Safety, ease of multiple flow switching were key considerations in new system
By Justin Cunningham, R.K. Bansal, Geoff George and Eisenhower De Leon, Weatherford
Managing downhole pressure is a critical element while drilling, particularly in deepwater and extended-reach conditions. The depths and design complexities of ultra-deepwater wells with extended-reach laterals create well control challenges that tax the operating limits of conventional drilling methods.
For example, conventional methods typically call for stopping circulation of the drilling fluid during connections and restarting circulation after a new pipe stand is connected. However, a pause in mud circulation for even a few minutes may introduce wide variations in equivalent circulation density (ECD) and spikes in downhole pressure as fluid conditions in the well oscillate between dynamic and static.
In a reservoir with a narrow operating window between the maximum pore pressure gradient and the minimum fracture pressure gradient, a sudden change in ECD could lead to mud losses into the reservoir or an undesired and inopportune influx of reservoir fluids into the wellbore. This influx would lead to a pressure spike in the system that could then lead to containment problems at the wellhead. High-profile well control incidents in recent years, most notably in the deepwater Macondo well, have prompted regulators and operators to find and implement more rigorous deepwater well control methods.
Continuous circulation improves well control
The use of managed pressure drilling (MPD), coupled with continuous circulation of drilling fluid, is a means to alleviate these problems. Maintaining the steady circulation of drilling fluid through the drilling process remedies ECD fluctuation and reduces the potential for settling of cuttings. Other benefits of a continuous mud circulation system include:
• Maintaining constant bottomhole pressure;
• Eliminating adverse effects of pressure fluctuation on wellbore conditions;
• Enhancing hole cleaning and borehole stability;
• Minimizing the footprint on the rig floor;
• Improving operational safety by reducing risks of taking kicks;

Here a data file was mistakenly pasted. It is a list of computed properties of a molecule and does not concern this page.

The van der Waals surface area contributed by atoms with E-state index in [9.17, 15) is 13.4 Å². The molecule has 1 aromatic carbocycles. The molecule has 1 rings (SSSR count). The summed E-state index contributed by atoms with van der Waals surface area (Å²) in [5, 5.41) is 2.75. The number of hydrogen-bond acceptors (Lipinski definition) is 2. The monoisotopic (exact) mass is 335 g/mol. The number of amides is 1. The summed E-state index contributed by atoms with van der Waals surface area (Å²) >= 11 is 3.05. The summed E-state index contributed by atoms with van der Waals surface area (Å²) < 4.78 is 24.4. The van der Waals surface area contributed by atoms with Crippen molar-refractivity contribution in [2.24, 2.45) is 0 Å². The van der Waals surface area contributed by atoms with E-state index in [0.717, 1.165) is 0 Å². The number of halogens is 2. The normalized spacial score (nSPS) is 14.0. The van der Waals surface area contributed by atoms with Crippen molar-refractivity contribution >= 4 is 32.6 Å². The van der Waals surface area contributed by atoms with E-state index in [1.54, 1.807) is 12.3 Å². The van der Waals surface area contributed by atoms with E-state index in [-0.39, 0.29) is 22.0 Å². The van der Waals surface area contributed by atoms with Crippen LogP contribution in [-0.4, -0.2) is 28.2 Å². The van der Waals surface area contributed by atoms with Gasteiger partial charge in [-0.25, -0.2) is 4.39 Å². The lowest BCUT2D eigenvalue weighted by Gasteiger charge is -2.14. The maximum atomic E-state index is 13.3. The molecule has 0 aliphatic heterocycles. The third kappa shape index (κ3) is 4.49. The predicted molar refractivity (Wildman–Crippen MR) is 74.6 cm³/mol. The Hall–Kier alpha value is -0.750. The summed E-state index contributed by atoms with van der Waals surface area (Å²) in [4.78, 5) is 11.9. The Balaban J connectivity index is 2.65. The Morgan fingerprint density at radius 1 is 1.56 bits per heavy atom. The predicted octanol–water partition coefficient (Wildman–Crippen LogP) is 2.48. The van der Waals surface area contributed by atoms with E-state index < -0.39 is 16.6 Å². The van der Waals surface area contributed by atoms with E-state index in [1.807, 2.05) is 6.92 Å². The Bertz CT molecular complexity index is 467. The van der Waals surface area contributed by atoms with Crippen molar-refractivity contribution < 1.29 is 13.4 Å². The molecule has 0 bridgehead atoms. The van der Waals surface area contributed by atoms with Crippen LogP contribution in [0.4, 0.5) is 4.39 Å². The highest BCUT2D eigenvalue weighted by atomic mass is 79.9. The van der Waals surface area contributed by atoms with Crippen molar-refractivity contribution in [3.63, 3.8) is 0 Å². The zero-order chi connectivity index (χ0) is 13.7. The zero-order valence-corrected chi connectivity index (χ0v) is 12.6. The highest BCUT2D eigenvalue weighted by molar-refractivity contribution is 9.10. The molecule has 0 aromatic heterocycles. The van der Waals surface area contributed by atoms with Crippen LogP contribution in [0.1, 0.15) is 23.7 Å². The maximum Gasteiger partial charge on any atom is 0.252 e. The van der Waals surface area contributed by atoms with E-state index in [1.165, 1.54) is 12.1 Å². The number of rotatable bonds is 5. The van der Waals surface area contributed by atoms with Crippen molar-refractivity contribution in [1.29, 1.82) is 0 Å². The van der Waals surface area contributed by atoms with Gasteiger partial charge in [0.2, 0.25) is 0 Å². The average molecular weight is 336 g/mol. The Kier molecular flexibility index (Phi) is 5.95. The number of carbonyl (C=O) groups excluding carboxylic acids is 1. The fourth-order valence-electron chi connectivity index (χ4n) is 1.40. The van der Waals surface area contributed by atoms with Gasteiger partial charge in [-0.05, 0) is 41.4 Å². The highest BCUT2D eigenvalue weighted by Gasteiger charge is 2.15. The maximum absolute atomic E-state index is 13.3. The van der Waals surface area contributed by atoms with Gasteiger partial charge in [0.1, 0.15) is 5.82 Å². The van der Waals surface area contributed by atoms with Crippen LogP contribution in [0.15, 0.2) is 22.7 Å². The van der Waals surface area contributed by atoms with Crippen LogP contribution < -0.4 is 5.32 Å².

• Reducing NPT, total drilling time and costs; and
• Reducing start-up torque and the risk of a stuck bottomhole assembly (BHA).
Although the concept of continuous circulation has been known to the industry for 50 years, it did not gain prominence as a wellbore stability feature until fairly recently, with the advent of real-time downhole pressure monitoring and control.
Weatherford began developing its continuous flow system (CFS) sub in 2007, with an original goal of handling maximum flow rate in 5-in. drill pipe up to 5,000-psi standpipe pressure. A prototype was developed with a flow port on the side, to which a removable plug was installed. The plug had seals on the outside and a locking mechanism to retain it in the side flow port. The sub also had a float valve installed just above the side flow port, which was meant to prevent the upward flow of drilling fluid during connections.
Ongoing industry interest and the move to more complex wellbores prompted modifications to the prototype. The redesign began by accumulating information to determine the ideal types of operations for the tool and the relative data points associated with those operations requiring a continuous flow system.
This led to a new system compatible with 6 5/8-in. drill pipe – a size commonly used in deepwater wells – and a manifold capable of handling a flow rate up to 2,000 gpm. Other design changes included a clean bore diameter without a float valve inside, which would allow for wireline intervention, if needed. Having an externally assembled plug was also unacceptable, as it had the potential of coming loose downhole. Other considerations were related to reliable and safe operation of the CFS sub for flow switching multiple times.
The new design underwent a testing protocol for reliability and functionality, with initial tests examining the functionality of the sub and clamp assembly as a function of pressure. The sub body and clamp assembly were tested at up to 11,250-psi internal pressure, which was 1½ times the working pressure rating, at ambient temperature. The sub body and seals were then tested at up to 10,000-psi internal and external pressures at elevated temperatures of up to 350ºF. Finally, the clamp operation was tested at the working pressure of 7,500 psi inside the sub and side flow pipe. This final test verified that the hydraulic motor on the clamp had sufficient power to operate the inner sleeve and that there was no fluid leakage from the sub during inner sleeve movement.
The next set of tests focused on the erosion potential of the sub and side flow pipe due to fluid flow at maximum designed flow rate. Separate tests included running a 12 ppg water-based drilling fluid containing 2-3% sand at rates of 1,200 gpm and 2,000 gpm, for 50 hours and 100 hours, respectively. A similar round of tests exposed the seals at the lower end of the sub to 12-ppg drilling fluid flowing at 1,200 gpm flow rate for 50 hours, which verified retention of the lower seals in respective seal grooves.